KS2 poems – Best ideas, resources and worksheets
Improve primary pupils' poetry writing and comprehension skills with our selection of resources, lessons, activities and more…
- by Teachwire
You may be a budding poet yourself or, frankly, a little afraid of it, but there’s no reason not to dive into teaching KS2 poems with this plethora of resources and ideas from poetry experts and teachers…
- Pie Corbett poetry lessons
- Poetry model text resource packs
- Performance poetry lesson plan
- Write spooky sound poems inspired by Neil Gaiman
- Listen to this Michael Rosen podcast
- Five poets read their poems
- Creating imaginative characterisation in poetry
- Write mischievous KS2 poems like Dahl’s Revolting Rhymes
- Performance poetry lesson
- Nature poem templates
- War poetry for KS2
- A poem a day
- Write free verse about King Cnut and King Midas
- 5 ideas to help KS2 pupils find the power of poetry
- How to use a poetry unit to build vocabulary
- 5 brilliant collections of poetry to have in your classroom
Pie Corbett poetry lessons
Inspire your KS2 students to express themselves and get creative with our exclusive Pie Corbett KS2 Poems Collection. Each of the six packs include a Powerpoint of the poem and a PDF full of teaching ideas to help you power up your English lessons.
Poetry model text resource packs
This selection of Real Writing poetry resources from Plazoom use model texts by award-winning author Joshua Seigal as the jumping off point to cover a variety of subjects.
Click the links below to check them out.
- Year 3 – Volcano Poem (curriculum link: geography – volcanoes)
- I Have… (curriculum link: English – writing for purpose)
- Year 4 – The Tropics (curriculum link: geography – climate zones, biomes and vegetation belts)
- Year 6 – Ancient Greece (curriculum link: history – Ancient Greeks)
- Rivers (curriculum link: geography – rivers)
Performance poetry lesson plan
Use exaggeration to write funny KS2 poems with this free English lesson plan by teacher Jonny Walker. Children will play with concepts of true, false and exaggeration, using Fridge by Michael Rosen as a jumping off point.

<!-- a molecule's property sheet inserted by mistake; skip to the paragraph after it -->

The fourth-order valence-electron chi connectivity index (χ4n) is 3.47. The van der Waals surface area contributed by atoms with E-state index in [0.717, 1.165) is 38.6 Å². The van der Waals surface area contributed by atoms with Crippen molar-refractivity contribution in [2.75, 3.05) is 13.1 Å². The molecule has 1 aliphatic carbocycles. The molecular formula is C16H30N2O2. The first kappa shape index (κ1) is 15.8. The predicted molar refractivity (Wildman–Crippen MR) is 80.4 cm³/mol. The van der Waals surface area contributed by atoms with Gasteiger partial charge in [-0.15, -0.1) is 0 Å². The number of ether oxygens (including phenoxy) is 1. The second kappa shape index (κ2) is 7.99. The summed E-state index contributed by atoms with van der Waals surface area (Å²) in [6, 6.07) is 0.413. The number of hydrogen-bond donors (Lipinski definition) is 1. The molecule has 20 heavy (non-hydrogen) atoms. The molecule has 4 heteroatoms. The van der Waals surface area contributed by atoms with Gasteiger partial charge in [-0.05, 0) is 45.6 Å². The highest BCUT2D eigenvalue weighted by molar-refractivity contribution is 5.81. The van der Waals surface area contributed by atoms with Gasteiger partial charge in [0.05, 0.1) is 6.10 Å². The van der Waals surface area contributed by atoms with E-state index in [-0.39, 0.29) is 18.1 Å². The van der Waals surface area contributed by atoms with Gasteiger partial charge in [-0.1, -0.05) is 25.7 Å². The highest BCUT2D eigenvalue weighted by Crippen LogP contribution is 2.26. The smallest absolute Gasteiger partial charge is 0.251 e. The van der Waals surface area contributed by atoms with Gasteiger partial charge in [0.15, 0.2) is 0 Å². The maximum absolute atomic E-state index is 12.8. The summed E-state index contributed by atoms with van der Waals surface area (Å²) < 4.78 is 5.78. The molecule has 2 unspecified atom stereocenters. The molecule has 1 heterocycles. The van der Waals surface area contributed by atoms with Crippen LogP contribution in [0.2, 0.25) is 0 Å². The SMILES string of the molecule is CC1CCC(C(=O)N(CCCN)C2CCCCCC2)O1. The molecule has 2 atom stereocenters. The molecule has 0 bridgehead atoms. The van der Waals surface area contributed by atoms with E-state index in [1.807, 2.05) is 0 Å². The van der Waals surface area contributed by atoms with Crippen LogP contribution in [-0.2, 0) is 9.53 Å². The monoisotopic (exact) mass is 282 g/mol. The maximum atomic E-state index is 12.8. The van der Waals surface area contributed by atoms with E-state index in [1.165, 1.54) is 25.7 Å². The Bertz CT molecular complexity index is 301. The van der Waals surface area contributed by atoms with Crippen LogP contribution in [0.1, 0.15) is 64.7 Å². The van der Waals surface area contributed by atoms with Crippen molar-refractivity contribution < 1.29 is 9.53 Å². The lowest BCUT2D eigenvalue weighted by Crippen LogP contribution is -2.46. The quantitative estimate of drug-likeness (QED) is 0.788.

Write spooky sound poems inspired by Neil Gaiman
Getting children to write great poetry can sometimes be a bit hit and miss, but if they are given a clear framework and a fun hook, it can be a really rewarding experience.
This free KS2 poems lesson plan shows how a well-known poem can be combined with a fantastic picture book to offer children a language rich stimulus that will enable them to write their own successful piece of poetry.
Listen to this Michael Rosen podcast
In episode 16 of Author In Your Classroom podcast Michael Rosen discusses migration and his poetry collection ‘On the Move’. There’s also a free resource pack to go along with it, which includes a PowerPoint, poem, images for a wall display, planning sheets, teacher notes and more.
Five poets read their poems
How might thinking about ‘truth’ inspire a poet? Here are five of your pupils’ favourites reading a piece of their own work with a connection to the theme, and talking about some of the ideas behind it.
Watch the videos of Karl Nova, Michael Rosen, Rachel Rooney, Victoria Adukwei Bulley and Joseph Coelho reading their poems, then download the full text of the poems, alongside suggestions for teaching and learning activities related to each one.
Creating imaginative characterisation in poetry
Writing is hard; writing poetry is even harder. You have a lot to think about: structure, rhythm, rhyme and so on. Creating scaffolds for children can help them to really concentrate on the words they are using rather than structure.